The temple cave is set in a sprawling complex with an ancient cave (claimed to be up to 7,000 years old), an ancient church and a water source famous for its healing powers.
We visited the cave and the church, and we quenched our thirst from the tap and Thea and Alex filled their water bottles to take the holy water home.
The church also has a tradition whereby visitors can offer prayers or make wishes by writing the same on a piece of paper, enclosing 10 lei ($3) with it and dropping it into the designated box.
I offered a prayer for a good friend in Colorado who is battling a serious illness.
Upon our return from the monastery, Alex and Thea dropped us off at our Airbnb in Brasov, located quite high up on a mountain. I found Thea to be knowledgeable, professional, well-organized and reliable. She is ably assisted by Alex and I would highly recommend them as tour guides.
Thea can be reached at firstname.lastname@example.org or by phone at 40775568086.
After freshening up, we made our way to Casa Romaneasca (a Romanian restaurant), the only restaurant at the base of our accommodation that was open at 9:30 pm and we sat down for possibly one of the best meals on our trip to Romania.
We were impressed with our waiter who assisted us with both the drinks and food menu, helping us make the right choices. After imbibing a couple of pints of Ursus, a local draught beer, Mann ordered a beef dish and I ordered a lamb dish and the food was simply delicious.
A Snarling Dog
We then slowly headed back along the narrow, steep and winding roads leading to our AirBnB around 11:30 pm, generally pleased with what we had accomplished that day. When suddenly, out of the blue, we heard a blood-curdling snarl behind us from a stray dog, a serious nuisance that Romania is notorious for.
Luckily, we had our wits about us, we stood our ground and shooed the dog away with some difficulty. We then resumed our trek back to our room, when, after a couple of minutes, we were confronted by another menacing stray dog, baring his teeth at us and snarling away in front of us.
Again, with considerable difficulty, we managed to head the dog off and made it safely to our accommodation.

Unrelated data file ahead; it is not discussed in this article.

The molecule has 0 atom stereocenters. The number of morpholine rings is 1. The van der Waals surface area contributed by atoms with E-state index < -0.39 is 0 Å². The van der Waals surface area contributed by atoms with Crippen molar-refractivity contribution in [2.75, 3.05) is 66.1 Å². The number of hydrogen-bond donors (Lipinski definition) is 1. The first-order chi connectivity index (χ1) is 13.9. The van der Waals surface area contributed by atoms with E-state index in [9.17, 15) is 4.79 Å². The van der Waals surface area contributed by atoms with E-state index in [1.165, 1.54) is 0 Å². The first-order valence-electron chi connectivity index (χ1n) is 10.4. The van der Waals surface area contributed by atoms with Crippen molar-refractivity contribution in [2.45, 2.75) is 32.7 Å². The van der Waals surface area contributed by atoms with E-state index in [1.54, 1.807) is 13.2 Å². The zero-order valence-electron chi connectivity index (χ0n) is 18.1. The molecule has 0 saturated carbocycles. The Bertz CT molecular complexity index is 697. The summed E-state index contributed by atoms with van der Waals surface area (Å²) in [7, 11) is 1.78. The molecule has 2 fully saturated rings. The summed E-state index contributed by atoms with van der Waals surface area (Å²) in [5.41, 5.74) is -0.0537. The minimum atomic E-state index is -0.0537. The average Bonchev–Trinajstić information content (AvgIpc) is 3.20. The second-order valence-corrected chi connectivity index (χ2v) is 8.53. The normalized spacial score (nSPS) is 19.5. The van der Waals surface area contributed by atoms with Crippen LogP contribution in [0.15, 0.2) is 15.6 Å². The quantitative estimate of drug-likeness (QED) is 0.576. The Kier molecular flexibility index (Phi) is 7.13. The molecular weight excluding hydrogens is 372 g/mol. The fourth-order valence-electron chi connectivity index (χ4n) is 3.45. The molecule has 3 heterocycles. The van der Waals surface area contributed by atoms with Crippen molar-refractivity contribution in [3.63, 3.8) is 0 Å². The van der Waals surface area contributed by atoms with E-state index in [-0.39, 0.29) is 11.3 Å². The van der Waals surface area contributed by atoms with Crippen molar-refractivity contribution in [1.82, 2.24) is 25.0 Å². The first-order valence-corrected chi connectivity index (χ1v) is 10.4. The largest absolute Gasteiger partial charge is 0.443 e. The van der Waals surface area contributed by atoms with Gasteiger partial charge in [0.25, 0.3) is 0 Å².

Both of these were close encounters, which could have turned out badly. We were a tad disappointed that our Airbnb owner had not warned us of these perils.
Beware of the Perils
So, as you select places with great mountaintop views, beware of the steep climbs, the danger of stray dogs especially at night and the reluctance of cab drivers to give you a ride.
The next morning, we explored Brasov on foot walking around the town square, enjoying brunch (a sandwich and coffee each) at the local McDonalds, visiting an antique store, walking by the citadel in the heart of the town, and visiting the Black Church.
We also visited the first Romanian school and took the short (three-minute) cable car ride to Mount Tampa (3,000 feet from ground level) from where we enjoyed breath-taking panoramic views of the town, a photographer’s delight.
We also pursued three Roma women for a possible photo opportunity. Despite high heels, they walked at a fast clip and they strode from one bus stop to another until they settled down on a bench awaiting the bus to their destination.
I approached them gingerly, demonstrated a camera-clicking gesture with my right hand and held out a 10-lei note.
The adult girl in the group asked if we wanted them to ‘pose’ for us, I said yes, and she turned to her mother who was not inclined to refuse a 10-lei bill and the group happily posed for us.
We handed them another 10-lei bill in appreciation.
We then headed back to our Airbnb and made it to Brasov Station to catch the 4:50 pm train, which brought us to Bucharest on time around 7:15 pm.
The train ride both ways was comfortable, all in all, making for a most enjoyable visit to Brasov.